Indeed, for timberland managers one of the most difficult investment decisions is to know when to cut the trees, said Steve Diebenow, principal at Jacksonville, Fla.-based Rock Creek Capital. In good markets, you cut trees; in bad markets, you don't, he said.

“The hard part of investing in timber is, when prices start to drop, you have to have the discipline not to cut your trees,” he said. “As long as it's sunny and there is water, your product continues to grow.”

The $114.7 billion Florida State Board of Administration has been searching for a timberland manager for several months, said Dennis D. MacKee, FSBA communications director in Tallahassee. The board's real estate consultant, Townsend Group, is conducting the invitation-only search. Timberland is part of what the board calls a multisector allocation that also includes infrastructure. For the fiscal year ending June 30, the board has allocated up to $500 million to the allocation.

The $11.6 billion Topeka-based Kansas Public Employees Retirement System's board will be considering its first timber investment as part of its 14% allocation to real return at its Jan. 15 board meeting, said Robert “Vince” Smith, chief investment officer. Mr. Smith declined to provide details of the proposed investment in advance of the meeting.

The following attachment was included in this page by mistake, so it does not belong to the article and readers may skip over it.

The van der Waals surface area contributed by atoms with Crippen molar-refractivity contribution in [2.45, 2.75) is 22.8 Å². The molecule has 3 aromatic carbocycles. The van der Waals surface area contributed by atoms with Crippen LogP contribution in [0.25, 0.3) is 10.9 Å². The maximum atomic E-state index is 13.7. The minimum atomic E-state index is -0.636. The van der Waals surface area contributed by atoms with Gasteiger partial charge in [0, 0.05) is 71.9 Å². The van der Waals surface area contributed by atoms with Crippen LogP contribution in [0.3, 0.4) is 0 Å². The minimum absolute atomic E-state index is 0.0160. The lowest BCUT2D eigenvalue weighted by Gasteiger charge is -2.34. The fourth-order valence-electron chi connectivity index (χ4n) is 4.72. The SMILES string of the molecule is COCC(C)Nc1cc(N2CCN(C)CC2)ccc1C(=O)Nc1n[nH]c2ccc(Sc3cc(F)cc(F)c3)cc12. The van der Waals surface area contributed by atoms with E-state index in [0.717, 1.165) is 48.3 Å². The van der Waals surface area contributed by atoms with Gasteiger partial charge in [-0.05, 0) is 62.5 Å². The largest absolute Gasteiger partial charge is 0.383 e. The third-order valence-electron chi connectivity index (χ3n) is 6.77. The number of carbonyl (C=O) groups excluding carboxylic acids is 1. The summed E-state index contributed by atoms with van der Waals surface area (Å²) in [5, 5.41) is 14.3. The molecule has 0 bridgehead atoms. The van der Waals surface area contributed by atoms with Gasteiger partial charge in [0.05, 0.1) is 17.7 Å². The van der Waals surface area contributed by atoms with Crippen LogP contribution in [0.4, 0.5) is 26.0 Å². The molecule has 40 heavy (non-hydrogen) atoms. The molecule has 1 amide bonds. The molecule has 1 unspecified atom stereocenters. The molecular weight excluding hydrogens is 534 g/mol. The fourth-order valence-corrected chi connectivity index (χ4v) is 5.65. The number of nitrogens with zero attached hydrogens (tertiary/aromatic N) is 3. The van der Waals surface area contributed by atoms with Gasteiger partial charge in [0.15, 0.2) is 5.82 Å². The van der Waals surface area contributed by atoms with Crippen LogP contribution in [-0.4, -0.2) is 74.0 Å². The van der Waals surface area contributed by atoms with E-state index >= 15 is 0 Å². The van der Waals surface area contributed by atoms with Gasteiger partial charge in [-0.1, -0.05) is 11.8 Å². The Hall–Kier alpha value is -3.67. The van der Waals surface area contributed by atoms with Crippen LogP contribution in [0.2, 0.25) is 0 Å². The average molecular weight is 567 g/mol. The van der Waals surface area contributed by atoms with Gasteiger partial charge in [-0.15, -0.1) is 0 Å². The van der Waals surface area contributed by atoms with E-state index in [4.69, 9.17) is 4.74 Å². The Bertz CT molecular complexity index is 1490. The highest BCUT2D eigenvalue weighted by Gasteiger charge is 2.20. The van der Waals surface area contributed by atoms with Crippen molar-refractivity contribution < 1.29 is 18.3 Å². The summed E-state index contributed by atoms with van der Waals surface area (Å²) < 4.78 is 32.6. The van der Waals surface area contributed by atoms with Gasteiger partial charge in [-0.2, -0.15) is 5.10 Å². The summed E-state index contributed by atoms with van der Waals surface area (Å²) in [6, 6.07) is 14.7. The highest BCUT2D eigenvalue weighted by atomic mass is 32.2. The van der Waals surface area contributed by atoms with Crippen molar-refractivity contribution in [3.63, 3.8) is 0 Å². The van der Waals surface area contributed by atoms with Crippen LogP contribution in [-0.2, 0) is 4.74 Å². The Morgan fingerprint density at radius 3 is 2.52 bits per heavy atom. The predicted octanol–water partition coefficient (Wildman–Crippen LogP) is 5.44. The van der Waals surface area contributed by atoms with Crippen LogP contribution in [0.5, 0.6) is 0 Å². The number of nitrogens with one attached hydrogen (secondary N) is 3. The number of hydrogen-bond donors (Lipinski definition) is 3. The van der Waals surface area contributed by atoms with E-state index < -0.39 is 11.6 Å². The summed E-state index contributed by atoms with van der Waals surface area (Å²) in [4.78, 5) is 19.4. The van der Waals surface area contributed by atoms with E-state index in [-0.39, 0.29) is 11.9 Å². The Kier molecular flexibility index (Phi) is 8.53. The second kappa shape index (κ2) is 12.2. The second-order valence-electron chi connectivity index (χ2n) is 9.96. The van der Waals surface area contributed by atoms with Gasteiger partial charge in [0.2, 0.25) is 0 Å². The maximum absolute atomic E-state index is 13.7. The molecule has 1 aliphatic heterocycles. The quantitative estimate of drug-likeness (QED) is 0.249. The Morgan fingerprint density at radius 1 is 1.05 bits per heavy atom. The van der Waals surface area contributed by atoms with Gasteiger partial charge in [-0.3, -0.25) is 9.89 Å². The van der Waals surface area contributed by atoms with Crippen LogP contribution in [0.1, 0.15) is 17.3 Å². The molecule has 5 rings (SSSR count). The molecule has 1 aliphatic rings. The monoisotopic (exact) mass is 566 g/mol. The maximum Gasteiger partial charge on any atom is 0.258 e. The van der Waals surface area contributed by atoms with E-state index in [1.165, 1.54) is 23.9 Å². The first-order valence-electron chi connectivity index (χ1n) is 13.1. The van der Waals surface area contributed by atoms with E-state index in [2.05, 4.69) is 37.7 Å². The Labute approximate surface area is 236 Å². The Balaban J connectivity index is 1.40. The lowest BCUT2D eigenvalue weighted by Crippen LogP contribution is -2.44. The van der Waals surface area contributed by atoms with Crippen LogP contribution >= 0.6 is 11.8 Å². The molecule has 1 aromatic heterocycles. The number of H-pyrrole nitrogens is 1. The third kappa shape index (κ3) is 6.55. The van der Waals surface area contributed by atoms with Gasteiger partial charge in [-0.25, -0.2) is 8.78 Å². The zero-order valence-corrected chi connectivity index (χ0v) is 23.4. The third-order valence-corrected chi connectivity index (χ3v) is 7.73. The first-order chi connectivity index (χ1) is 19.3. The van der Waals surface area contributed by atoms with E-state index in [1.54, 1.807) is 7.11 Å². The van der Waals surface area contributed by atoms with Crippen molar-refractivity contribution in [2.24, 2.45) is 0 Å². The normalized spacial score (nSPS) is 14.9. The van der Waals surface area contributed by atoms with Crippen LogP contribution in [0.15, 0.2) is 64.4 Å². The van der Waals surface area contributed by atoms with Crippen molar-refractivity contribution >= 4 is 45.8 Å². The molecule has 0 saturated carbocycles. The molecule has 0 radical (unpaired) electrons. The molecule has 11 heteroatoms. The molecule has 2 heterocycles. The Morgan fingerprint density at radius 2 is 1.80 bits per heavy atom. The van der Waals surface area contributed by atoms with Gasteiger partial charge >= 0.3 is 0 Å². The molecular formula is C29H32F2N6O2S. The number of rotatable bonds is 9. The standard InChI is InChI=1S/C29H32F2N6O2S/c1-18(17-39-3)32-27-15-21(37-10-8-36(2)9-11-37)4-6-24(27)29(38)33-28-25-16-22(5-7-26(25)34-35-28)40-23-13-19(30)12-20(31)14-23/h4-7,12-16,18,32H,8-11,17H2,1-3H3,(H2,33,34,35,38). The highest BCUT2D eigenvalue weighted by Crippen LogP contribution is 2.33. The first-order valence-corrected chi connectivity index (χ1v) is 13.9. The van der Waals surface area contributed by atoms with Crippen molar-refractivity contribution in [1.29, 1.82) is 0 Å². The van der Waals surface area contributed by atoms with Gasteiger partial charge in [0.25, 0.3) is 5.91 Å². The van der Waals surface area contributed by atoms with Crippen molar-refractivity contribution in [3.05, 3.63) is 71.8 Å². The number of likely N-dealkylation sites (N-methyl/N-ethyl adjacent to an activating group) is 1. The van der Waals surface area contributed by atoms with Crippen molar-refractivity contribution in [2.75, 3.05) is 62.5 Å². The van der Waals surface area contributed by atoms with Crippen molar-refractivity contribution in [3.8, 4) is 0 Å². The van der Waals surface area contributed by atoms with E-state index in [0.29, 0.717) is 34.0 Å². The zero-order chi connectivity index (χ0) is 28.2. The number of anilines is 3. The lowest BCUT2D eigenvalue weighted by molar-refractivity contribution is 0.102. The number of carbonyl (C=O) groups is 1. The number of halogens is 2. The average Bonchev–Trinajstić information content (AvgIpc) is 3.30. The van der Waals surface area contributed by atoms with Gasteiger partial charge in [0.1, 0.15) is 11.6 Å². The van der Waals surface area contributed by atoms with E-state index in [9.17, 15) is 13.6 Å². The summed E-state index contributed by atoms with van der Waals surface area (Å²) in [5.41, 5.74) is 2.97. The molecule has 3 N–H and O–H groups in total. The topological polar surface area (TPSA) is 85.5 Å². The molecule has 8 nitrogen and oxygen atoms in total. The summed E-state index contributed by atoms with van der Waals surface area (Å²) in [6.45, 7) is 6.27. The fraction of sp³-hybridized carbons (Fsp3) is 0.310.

The board has been researching the addition of timber and other investments since 2008, when it adopted the real return allocation. The timing is right to invest at better prices and in advance of a possible inflationary environment, he said.

“During a weak economy and low inflation is a good time to buy these types of assets,” Mr. Smith said.

Smaller pension systems also are investing in the strategy. For example, the Alexandria (Va.) Firefighters & Police Officers Pension Plan and Davie (Fla.) Police Pension Plan are searching for timber investment managers. Alexandria is looking to commit about $5 million to $10 million; Davie is targeting $3 million.

Institutional investors are also investing in timberland in their equity and real estate investment trust portfolios. In the past few years, a few private timber companies have converted to REITs, making the sector a small but significant portion of the NAREIT index. Weyerhaeuser Co. is expected to become a REIT in the first quarter.